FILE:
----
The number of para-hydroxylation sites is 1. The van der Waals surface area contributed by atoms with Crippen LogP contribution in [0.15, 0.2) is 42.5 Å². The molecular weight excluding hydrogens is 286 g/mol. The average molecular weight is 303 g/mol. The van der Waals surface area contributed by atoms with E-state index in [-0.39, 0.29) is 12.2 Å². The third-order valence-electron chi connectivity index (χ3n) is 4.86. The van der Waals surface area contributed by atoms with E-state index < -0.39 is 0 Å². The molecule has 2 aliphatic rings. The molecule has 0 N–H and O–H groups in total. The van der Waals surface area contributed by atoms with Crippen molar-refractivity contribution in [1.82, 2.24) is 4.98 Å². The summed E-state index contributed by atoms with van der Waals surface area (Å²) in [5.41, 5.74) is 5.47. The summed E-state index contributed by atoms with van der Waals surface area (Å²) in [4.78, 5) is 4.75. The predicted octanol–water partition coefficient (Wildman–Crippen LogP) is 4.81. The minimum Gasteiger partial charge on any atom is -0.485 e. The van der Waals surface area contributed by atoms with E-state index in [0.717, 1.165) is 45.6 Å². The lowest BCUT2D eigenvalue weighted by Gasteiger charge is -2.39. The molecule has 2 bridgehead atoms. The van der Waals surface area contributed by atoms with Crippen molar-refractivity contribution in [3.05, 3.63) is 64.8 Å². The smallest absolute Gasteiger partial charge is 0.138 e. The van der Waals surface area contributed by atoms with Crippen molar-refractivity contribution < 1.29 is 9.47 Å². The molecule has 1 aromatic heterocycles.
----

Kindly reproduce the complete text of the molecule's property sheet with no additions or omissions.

The number of para-hydroxylation sites is 1. The van der Waals surface area contributed by atoms with Crippen LogP contribution in [0.15, 0.2) is 42.5 Å². The molecular weight excluding hydrogens is 286 g/mol. The average molecular weight is 303 g/mol. The van der Waals surface area contributed by atoms with E-state index in [-0.39, 0.29) is 12.2 Å². The third-order valence-electron chi connectivity index (χ3n) is 4.86. The van der Waals surface area contributed by atoms with E-state index < -0.39 is 0 Å². The molecule has 2 aliphatic rings. The molecule has 0 N–H and O–H groups in total. The van der Waals surface area contributed by atoms with Crippen molar-refractivity contribution in [1.82, 2.24) is 4.98 Å². The summed E-state index contributed by atoms with van der Waals surface area (Å²) in [5.41, 5.74) is 5.47. The summed E-state index contributed by atoms with van der Waals surface area (Å²) in [4.78, 5) is 4.75. The predicted octanol–water partition coefficient (Wildman–Crippen LogP) is 4.81. The minimum Gasteiger partial charge on any atom is -0.485 e. The van der Waals surface area contributed by atoms with E-state index in [0.717, 1.165) is 45.6 Å². The lowest BCUT2D eigenvalue weighted by Gasteiger charge is -2.39. The molecule has 2 bridgehead atoms. The van der Waals surface area contributed by atoms with Crippen molar-refractivity contribution in [3.05, 3.63) is 64.8 Å². The smallest absolute Gasteiger partial charge is 0.138 e. The van der Waals surface area contributed by atoms with Crippen molar-refractivity contribution < 1.29 is 9.47 Å². The molecule has 1 aromatic heterocycles.